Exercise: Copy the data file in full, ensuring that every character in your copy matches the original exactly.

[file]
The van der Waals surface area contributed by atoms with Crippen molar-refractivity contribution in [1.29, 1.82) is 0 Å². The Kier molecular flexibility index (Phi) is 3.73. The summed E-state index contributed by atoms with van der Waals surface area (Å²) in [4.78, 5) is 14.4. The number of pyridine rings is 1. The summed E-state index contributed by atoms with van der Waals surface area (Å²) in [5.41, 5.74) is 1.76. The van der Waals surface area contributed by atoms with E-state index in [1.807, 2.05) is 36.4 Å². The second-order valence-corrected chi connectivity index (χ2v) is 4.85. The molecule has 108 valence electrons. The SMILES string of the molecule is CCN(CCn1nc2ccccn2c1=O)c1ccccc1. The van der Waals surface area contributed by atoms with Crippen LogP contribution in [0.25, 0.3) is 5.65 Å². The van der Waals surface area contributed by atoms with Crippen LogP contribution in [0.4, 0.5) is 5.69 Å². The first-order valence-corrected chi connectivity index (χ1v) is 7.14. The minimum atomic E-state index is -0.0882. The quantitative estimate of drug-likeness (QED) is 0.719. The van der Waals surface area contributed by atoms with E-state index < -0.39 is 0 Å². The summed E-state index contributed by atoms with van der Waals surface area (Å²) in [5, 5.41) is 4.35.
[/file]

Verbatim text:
The van der Waals surface area contributed by atoms with Crippen molar-refractivity contribution in [1.29, 1.82) is 0 Å². The Kier molecular flexibility index (Phi) is 3.73. The summed E-state index contributed by atoms with van der Waals surface area (Å²) in [4.78, 5) is 14.4. The number of pyridine rings is 1. The summed E-state index contributed by atoms with van der Waals surface area (Å²) in [5.41, 5.74) is 1.76. The van der Waals surface area contributed by atoms with E-state index in [1.807, 2.05) is 36.4 Å². The second-order valence-corrected chi connectivity index (χ2v) is 4.85. The molecule has 108 valence electrons. The SMILES string of the molecule is CCN(CCn1nc2ccccn2c1=O)c1ccccc1. The van der Waals surface area contributed by atoms with Crippen LogP contribution in [0.25, 0.3) is 5.65 Å². The van der Waals surface area contributed by atoms with Crippen LogP contribution in [0.4, 0.5) is 5.69 Å². The first-order valence-corrected chi connectivity index (χ1v) is 7.14. The minimum atomic E-state index is -0.0882. The quantitative estimate of drug-likeness (QED) is 0.719. The van der Waals surface area contributed by atoms with E-state index < -0.39 is 0 Å². The summed E-state index contributed by atoms with van der Waals surface area (Å²) in [5, 5.41) is 4.35.